6 Benefits of Backyard Chickens
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Homesteading is rising in popularity across the US, especially since the beginning of the recent pandemic. Eco-conscious homeowners suddenly had more time to invest in their properties, and raising or growing their own food was an attainable way to impact climate change. It’s also a great hobby that can help fill your spare time in a very fulfilling way.
If you’re one of the many turning to homesteading as a hobby or way of life, you’ve probably considered getting some backyard chickens. Compared to other animals, they’re pretty low-maintenance and bring a host of benefits.
1. Organic Food
The most apparent benefit of backyard chickens is their use as a food source. Eggs and chicken you buy from a store are typically full of antibiotics, preservatives and added hormones, which can wreak havoc on your body.
With your own chickens, you decide how they’re cared for and what they eat. Fresh eggs are larger and more nutritious. Also, if you want to have a little extra fun, buy chickens that lay different colored eggs — like olive, brown and light blue.
If you or your family eat meat, raising chickens gives you a renewable source of healthy, lean protein. Butchering your own poultry instead of buying it from a grocery store also helps reduce the environmental impact of meat production.
2. Gardening Help
Let your backyard chickens wander through your garden while you reap the benefits. Your chickens will love the extra room to run around, and they’ll reduce your workload. As chickens scratch and peck the ground for worms, they naturally till and aerate the soil, which improves the quality of your plants.
Many gardeners also use chicken manure as a fertilizer, but you need to proceed with caution. Bagged manure from a store is free of salmonella and e.coli and has a lower acidity than fresh. Using droppings fresh from the coop can be unsafe for your health and your garden’s welfare. Instead, age the manure by composting it.
3. Natural Pest Control
Backyard chickens can help keep down the bug population, making outdoor entertaining more enjoyable and protecting your yard and garden from pests. They’ll eat just about any bug, including snails, grasshoppers, flies, mealworms, mosquitos, termites and ticks. Gardeners aren’t the only ones who benefit from these insect-loving creatures. Beekeepers love chickens because they don’t eat bees but will eat colony-threatening hive beetles.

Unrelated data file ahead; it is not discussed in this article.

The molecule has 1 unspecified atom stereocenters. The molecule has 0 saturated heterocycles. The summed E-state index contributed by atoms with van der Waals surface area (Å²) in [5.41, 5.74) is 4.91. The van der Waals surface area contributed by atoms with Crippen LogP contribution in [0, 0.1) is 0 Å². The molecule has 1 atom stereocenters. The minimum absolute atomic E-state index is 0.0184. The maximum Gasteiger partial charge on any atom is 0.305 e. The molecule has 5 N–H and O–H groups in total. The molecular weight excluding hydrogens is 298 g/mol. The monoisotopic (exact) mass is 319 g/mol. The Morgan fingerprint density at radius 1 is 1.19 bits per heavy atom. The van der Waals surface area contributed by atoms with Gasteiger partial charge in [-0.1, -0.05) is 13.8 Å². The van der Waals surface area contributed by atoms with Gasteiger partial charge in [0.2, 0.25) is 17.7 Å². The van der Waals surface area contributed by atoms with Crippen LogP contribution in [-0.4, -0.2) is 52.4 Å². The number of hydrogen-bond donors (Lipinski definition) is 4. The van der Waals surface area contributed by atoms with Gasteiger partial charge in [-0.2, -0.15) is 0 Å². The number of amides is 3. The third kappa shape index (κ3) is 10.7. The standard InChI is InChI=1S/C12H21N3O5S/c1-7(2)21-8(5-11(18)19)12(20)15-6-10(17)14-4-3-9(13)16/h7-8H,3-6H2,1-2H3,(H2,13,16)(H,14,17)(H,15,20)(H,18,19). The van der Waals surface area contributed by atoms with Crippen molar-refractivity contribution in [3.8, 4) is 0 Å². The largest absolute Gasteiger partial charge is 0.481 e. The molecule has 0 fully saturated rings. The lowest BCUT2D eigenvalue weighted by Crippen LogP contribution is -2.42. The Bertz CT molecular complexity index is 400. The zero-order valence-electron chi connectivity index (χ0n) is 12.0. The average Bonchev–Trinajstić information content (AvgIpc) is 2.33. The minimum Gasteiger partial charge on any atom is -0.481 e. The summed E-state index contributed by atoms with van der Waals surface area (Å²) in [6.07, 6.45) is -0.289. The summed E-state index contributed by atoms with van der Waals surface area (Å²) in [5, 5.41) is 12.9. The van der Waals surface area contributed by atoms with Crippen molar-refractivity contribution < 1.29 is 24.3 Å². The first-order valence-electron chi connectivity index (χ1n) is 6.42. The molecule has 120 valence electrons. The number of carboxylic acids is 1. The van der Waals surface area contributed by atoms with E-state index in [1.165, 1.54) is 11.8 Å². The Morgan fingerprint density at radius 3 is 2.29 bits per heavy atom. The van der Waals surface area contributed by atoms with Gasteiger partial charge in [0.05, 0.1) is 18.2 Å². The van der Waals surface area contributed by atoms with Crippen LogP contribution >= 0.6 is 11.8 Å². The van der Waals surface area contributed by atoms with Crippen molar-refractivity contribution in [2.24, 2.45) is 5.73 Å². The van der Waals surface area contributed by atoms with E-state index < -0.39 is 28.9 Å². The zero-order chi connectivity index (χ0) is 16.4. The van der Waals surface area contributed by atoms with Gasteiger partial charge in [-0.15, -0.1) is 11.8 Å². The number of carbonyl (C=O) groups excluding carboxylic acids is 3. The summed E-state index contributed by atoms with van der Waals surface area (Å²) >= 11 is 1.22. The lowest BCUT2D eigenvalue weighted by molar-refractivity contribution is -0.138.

4. Low Maintenance Livestock
Chickens are one of the easiest animals for aspiring homesteaders to own. They require very little maintenance compared to the benefits of owning them. All they need is shelter from the weather, plenty of good food and a space to run. You’ll also want to install a chicken swing or other form of entertainment to keep them from picking fights with each other.
5. Use Up Kitchen Scraps
Chickens can eat just about any scraps from your kitchen. They’re omnivorous, so they’ll eat meat and plants. Toss leftovers to your chickens to keep them from sitting in a landfill, taking up space and releasing methane gas, which is even more potent than carbon dioxide for our environment.
6. Leads to Outdoor Lifestyle
While chickens are decently low maintenance, you’ll still need to check their health frequently and change out their water and food. Collecting their eggs each day will give you a supply to use in your home or sell.
Chickens are also a great source of entertainment. If you observe them for any amount of time, you’ll see how funny they are — each one with its own personality. You could spend hours outside just watching them.
Check Your Local Ordinances
Having chickens can be really fun and beneficial, but before you go out and buy your first chicks, you need to check with your local government for any specific requirements or prohibitions.
Depending on where you live, local ordinances may limit the number of chickens you can have and what kinds you’re allowed to own. You’ll also need to follow any policies about the type of enclosure, distance from property lines and necessary lot size. Keep in mind in some areas, you may not be able to have backyard chickens at all.
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About the author
Rachel serves as the Assistant Editor of Environment.co. A true foodie and activist at heart, she loves covering topics ranging from veganism to off grid living.